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JAAD Case Rep. 2017 July; 3(4): 326–328.
Published online 2017 July 18. doi:  10.1016/j.jdcr.2017.04.011
PMCID: PMC5517835

Cutaneous purpura of Sjögren syndrome successfully treated with hydroxychloroquine

Grace A. Hile, BS,a Lori Lowe, MD,b,c and J. Michelle Kahlenberg, MD, PhDd,*

Introduction

Sjögren syndrome is a systemic autoimmune disease characterized by dry eyes (keratoconjunctivitis sicca) and dry mouth (xerostomia). Common cutaneous manifestations of Sjögren syndrome include xerosis, annular erythema, hypergammaglobulinemic purpura, and immunologic inflammatory conditions such as vasculitis (leukocytoclastic and urticarial).1 The clinical manifestations of vasculitis depend on the degree of skin and blood vessel involvement and can range from petechiae to palpable purpura and widespread ecchymoses.2 The findings often occur on the leg.3 Here we present a case of Sjögren syndrome in which the primary cutaneous manifestations were ulcerated ecchymotic plaques that did not respond to high-dose prednisone but had an excellent response to hydroxychloroquine.

Case report

We present a 58-year-old woman with a history significant for hypertension and hypothyroidism (status post thyroidectomy) who presented to the rheumatology clinic with a 9-month history of a rash on her lower extremities. Lesions began as pink macules that developed into nonhealing, ecchymotic, ulcerative plaques associated with pain and bleeding but no pruritus. The patient denied a history of xerosis or previous skin lesions. She reported years of intermittent alopecia, dry mouth with occasional painful sores, intermittent swollen and painful lymph nodes, perpetual nausea, and fatigue. She reported no history of Raynaud phenomenon, ultraviolet light–induced skin changes, swollen or painful joints, shortness of breath, weakness, blood clots, or miscarriage.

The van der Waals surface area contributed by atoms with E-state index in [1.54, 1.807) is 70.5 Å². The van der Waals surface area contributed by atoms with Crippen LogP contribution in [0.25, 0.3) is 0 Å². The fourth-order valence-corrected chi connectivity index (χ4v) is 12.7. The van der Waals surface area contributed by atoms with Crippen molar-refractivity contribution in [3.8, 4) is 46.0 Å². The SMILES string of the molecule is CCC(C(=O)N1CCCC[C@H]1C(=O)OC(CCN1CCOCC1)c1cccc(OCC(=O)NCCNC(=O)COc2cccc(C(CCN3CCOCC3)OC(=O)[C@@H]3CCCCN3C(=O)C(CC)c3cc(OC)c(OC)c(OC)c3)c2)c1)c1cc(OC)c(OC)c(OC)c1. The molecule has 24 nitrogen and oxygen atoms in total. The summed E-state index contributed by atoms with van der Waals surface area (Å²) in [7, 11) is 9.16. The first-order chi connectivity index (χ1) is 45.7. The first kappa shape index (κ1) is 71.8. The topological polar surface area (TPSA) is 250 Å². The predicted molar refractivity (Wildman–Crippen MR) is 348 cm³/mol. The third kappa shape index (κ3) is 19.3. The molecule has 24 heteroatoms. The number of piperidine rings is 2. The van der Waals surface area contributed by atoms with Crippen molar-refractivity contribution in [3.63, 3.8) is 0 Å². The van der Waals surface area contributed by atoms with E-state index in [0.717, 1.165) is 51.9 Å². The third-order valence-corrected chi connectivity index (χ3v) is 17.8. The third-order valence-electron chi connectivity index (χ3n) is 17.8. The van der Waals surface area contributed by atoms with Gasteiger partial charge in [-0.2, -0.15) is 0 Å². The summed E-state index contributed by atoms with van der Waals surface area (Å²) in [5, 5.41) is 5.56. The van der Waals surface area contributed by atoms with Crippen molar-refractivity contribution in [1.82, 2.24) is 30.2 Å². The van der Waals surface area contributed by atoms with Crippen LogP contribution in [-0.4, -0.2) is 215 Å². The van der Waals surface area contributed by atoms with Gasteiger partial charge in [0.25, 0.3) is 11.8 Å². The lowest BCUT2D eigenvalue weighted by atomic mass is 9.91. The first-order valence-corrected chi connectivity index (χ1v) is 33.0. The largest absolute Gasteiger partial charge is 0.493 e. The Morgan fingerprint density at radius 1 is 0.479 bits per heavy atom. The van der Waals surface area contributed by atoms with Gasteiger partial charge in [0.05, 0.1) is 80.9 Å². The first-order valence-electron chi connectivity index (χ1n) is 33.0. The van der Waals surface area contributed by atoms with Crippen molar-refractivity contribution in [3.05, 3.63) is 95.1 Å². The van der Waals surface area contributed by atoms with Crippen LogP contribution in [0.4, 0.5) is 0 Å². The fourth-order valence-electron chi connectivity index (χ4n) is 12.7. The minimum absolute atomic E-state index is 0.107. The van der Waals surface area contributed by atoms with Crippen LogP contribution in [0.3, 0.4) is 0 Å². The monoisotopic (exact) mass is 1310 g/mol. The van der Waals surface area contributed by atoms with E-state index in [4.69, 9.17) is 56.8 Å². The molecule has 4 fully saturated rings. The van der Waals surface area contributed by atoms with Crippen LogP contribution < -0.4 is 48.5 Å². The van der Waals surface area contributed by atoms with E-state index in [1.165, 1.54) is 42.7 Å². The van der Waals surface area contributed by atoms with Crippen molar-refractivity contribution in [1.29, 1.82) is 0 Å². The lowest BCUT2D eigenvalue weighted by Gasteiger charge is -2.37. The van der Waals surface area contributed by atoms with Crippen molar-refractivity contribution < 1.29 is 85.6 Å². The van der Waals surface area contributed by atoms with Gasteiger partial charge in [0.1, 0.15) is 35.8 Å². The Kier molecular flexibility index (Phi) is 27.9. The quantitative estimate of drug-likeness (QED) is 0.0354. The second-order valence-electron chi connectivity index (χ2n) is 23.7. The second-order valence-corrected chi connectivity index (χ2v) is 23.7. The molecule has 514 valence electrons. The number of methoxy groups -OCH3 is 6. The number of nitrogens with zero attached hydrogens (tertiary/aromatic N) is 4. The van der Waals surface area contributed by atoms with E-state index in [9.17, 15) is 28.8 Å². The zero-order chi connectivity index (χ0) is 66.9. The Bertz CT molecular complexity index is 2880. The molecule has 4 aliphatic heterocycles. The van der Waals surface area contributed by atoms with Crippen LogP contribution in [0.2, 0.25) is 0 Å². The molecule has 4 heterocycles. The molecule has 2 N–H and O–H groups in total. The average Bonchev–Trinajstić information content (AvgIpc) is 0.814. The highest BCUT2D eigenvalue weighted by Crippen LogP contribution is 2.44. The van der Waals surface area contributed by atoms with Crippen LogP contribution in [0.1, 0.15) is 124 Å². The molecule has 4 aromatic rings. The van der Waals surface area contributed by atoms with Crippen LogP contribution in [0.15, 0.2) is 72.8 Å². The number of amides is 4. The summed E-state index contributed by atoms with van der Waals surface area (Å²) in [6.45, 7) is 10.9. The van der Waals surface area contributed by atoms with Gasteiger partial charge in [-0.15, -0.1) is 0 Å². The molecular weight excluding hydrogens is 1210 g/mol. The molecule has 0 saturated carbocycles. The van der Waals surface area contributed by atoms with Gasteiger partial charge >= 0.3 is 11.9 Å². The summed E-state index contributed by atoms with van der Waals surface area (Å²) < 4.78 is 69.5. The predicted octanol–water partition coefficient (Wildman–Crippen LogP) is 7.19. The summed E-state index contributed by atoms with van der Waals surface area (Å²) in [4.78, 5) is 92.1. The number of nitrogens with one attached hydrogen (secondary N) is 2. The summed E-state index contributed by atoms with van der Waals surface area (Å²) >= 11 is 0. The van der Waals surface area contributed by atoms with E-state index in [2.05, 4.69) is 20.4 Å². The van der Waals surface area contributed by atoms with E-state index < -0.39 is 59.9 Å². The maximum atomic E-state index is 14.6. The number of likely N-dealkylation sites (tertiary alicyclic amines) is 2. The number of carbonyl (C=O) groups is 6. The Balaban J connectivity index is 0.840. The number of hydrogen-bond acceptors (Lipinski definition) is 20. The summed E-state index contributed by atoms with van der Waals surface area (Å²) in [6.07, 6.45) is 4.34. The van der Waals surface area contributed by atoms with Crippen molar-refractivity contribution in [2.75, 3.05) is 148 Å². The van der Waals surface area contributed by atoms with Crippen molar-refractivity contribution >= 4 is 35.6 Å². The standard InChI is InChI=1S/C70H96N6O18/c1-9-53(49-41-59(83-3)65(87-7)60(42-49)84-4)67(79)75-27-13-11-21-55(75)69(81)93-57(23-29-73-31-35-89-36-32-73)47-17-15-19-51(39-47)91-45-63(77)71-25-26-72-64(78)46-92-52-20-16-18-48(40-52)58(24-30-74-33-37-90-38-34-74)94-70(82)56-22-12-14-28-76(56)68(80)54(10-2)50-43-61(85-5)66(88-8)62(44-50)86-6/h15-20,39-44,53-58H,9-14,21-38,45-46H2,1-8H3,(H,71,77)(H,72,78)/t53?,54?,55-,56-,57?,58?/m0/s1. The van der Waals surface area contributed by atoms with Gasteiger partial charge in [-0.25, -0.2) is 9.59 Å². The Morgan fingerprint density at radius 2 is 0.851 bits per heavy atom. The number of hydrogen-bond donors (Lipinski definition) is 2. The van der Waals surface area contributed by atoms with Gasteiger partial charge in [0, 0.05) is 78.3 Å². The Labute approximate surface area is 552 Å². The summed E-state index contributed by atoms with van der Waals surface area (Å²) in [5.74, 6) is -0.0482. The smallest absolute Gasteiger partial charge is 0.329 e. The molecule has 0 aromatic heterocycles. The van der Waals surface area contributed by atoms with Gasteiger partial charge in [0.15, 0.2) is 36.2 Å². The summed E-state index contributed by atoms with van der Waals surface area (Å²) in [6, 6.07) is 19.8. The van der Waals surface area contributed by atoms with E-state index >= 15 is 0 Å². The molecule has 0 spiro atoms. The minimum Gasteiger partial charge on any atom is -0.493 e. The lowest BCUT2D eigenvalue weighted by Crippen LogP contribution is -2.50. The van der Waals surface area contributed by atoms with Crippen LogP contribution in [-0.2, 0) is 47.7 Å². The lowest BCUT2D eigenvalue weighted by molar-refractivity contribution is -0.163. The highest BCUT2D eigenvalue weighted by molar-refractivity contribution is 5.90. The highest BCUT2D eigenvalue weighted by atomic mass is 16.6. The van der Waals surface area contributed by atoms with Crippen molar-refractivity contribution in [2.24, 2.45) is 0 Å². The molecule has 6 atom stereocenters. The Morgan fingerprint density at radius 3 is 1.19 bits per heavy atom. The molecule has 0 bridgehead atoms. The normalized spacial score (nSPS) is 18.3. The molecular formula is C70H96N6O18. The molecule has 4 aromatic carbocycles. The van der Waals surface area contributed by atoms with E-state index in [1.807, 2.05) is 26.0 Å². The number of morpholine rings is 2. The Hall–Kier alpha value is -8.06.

On physical examination, the patient had a dry tongue. Schirmer testing found full wetting of the strips in 3 minutes. Skin examination found violaceous patches and plaques over her anterior legs in various stages of development. Her proximal thighs and knees had newer lesions composed of erythematous patches and ecchymoses. Other older lesions had central erosions with hemorrhagic crusting (Fig 1, A). The patient did not have lymphadenopathy or synovitis. A punch biopsy of the left shin found a superficial and deep perivascular lymphocytic infiltrate with dermal hemorrhage and scattered neutrophils. There was mild lymphohistiocytic inflammation in the subcutaneous fat. There was no leukocytoclastic vasculitis (Fig 1, B). Direct immunofluorescence results were normal, confirming the absence of immune complex–mediated vasculitis. Laboratory analysis was significant for positive anti-La antibody, ANA (1:160 speckled), normal platelets (418), and normal hemoglobin (14). Because of her history of dry mouth and anti-La antibody, a salivary gland biopsy was performed, which found focal lymphocytic sialadenitis (focus score of 1) confirming the diagnosis of Sjögren syndrome.

Fig 1
Cutaneous Sjögren syndrome. A, Right lower extremity shows edema, hyperpigmentation, ecchymoses, and denudation with hemorrhage. B, Skin biopsy section shows a superficial and deep, predominantly perivascular lymphocytic infiltrate with prominent ...

Because of the aggressive, ulcerative nature of the cutaneous lesions, the patient was initially treated with prednisone (60 mg daily followed by taper) and methotrexate (25 mg weekly) for 5.5 months. She tolerated methotrexate well. However, no improvement of her skin lesions was noted throughout this time. She continued to have ecchymoses and ulcerations on her lower extremities and also developed new lesions on her arms. Thus, methotrexate was discontinued, prednisone was gradually tapered, and the patient was placed on a trial of hydroxychloroquine (200 mg twice daily). After 5 months of treatment, the violaceous patches on the patient's extremities had faded and only postinflammatory hyperpigmentation remained. There were no areas of skin breakdown or crust. No new lesions were apparent. She continued taking hydroxychloroquine with no reported side effects.